The Physics Behind That Tesla Model X Towing A Boeing


It’s not size that matters, but the force of the friction

Last week, Australian airline company Qantas gave the world a video of a Tesla Model X towing one of its Boeing 787-9 Dreamliner aircraft across the tarmac of the Melbourne Airport. According to them, it’s the first time the stunt has been pulled (no pun intended) using an electric vehicle.

While it’s a pretty great party trick, did you stop to think about the physics at play here? No? Well, neither did we. However, physics guy Rhett Alain did, and wrote about it for Wired. So, how is it that a vehicle rated to tow a mere 5,000 lbs can haul an airplane that weighs 286,601 lbs?

According to Allain, it’s mostly about overcoming the force of friction. In this case, friction arises where the wheel rotates on its axle, and rolling friction is produced by its wheels moving over the ground’s surface. Here, we’ll let the expert explain that rolling friction part:

If you look at a tire closely, you will get a good sense of how rolling friction works. Although it looks round, it’s not. The bottom of the tire is flatter than the rest of the tire because it’s pushed against the ground. As the wheel rolls over, a new part of the tire has to be flatter—and it takes a force to deform this tire. That’s the basic idea of rolling friction.

Got that? Good. Now, to move this bewinged behemoth takes torque — something electric vehicles are notably blessed with. But it also takes something else: mass with which to create frictional force. Imagine gearing a motorcycle (an electric one, of course) so that it produces the same 487 pound-feet of torque as the Model X. There’s a good chance the Boeing wouldn’t budge, and the back wheel would just turn in place, creating a smoke show.

Luckily for the electric SUV, it’s got a pretty massive battery pack, allowing the vehicle to weigh in at 5,381 lbs and create plenty of its own frictional force. Could an SUV powered by internal combustion done the same thing? Possibly, depending on its ability to produce torque. Indeed, Chevrolet produced a commercial back in the day featuring a new-at-the-time 1972 C-10 pulling a 747. You can watch both  feats of physics below. If you want to get a more thorough understanding at the forces at work here, check out this piece on Wired.

Source: Wired

Categories: Tesla

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12 Comments on "The Physics Behind That Tesla Model X Towing A Boeing"

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A Tundra pulled the Space Shuttle.

Hell, a man pulled a plane. With his TEETH! Now that’s news!

Friction is usually modeled as being part static friction and part kinetic friction. Once the static friction is overcome it becomes easier to keep something in motion.

If they wanted to be as impressive as possible, they would use an additional force, from something like a tractor, to get it started, then disconnect the tractor and film it.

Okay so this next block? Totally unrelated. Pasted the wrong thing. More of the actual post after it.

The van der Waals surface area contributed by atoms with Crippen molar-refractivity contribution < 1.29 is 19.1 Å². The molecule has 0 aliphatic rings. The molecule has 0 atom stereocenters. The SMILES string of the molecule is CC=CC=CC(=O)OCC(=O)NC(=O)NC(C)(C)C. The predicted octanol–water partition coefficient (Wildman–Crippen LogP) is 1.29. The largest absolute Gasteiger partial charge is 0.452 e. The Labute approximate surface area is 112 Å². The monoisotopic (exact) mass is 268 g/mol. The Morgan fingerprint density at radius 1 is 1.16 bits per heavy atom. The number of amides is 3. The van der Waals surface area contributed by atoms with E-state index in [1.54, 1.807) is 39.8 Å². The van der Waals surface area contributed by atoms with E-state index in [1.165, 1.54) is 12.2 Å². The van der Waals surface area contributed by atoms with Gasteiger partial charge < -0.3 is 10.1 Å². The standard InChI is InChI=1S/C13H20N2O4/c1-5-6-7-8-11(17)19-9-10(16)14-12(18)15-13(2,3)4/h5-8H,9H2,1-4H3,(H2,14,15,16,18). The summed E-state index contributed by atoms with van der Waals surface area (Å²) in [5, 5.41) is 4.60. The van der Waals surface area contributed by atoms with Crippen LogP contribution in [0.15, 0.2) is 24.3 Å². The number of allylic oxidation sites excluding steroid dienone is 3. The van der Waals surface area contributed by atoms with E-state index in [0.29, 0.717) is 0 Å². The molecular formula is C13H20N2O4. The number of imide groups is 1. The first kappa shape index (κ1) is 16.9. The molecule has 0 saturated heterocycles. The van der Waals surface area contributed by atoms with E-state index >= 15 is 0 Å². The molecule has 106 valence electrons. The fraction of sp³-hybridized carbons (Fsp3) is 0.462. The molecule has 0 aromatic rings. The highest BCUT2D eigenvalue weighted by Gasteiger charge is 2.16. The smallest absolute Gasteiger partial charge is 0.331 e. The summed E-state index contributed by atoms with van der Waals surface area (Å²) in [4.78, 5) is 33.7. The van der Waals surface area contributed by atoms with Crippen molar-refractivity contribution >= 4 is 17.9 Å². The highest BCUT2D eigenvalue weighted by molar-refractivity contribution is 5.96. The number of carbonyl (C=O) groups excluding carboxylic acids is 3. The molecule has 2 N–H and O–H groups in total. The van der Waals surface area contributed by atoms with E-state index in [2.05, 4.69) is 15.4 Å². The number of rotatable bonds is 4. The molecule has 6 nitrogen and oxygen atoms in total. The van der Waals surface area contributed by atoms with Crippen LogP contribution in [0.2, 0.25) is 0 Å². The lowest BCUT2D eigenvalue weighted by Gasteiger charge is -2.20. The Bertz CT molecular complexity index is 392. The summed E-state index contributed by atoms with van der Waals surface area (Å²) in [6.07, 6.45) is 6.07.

As to whether this was done, I don’t know.

For shiz and giggles, you can measure your own rolling resistance by placing a bathroom scale against the bum and pushing at constant speed on level road. I measure about 40 lb, which is about 1.4% of weight.

I suspect the plane is similar, so 1.4% of 290K lb is about 4000 lb. SparkEV makes 1250 ft-lb of torque at low RPM with about 1 ft radius tire, so it can only “lift” 1250 lb. Good thing, too, wouldn’t want people abusing it by towing such porker.

In the Chevy commercial, did you notice the haze? Was that fog or just the normal pollution in 1972?

I think it may have to do with the degradation of the film over time.

As you note in the close, any modern SUV would be capable of performing the same feat– much like the Chevy truck did over 45 years ago.

Everybody makes a big deal out of the “massive torque” at the wheels of the Model X, but the 300 ft-lbs at the flywheel of a 350 V8, combined with two stages of gearing (first gear in the transmission plus a 4:1 in the differentials) easily turns that 300 ft-lbs into 4000-5000 ft lbs at the wheels.

The fact that people are impressed by the Model X demo says more about physics literacy than it does the vehicle.

Actually you forgot they probably had the transfer case in low range as well, which gives 3X more torque at the wheels in the Chevy. I would love to see a Modern Chevy pickup with a diesel hooked to a Model X P100D, and watch it drag that Tesla around like a rag doll, actually if the Tesla got traction, it would probably rip the Tesla in half.

Fully agree. Get me 7 other people and we will pull a 787 by hand. Once you break the static friction it’s actually fairly easy to do.

I think you are right. Although it did remind me of Los Angeles in the 60’s.

The Model X story is indeed a worthless party trick. Any car can do it; it’s mostly a question of the plane’s wheels’ bearings and the friction of the surface.
A single person can, and has towed a much heavier and larger plane by hand, in 2009: CC-177 Globemaster III, which weighs 50% more than the 787 by hand, and it’s a published Guinness World Record:
The fact that PR flacks & journalists are too lazy to actually look up the subject is a problem.

A bit more recently than the Chevy example: A Porsche Cayenne pulled an A380.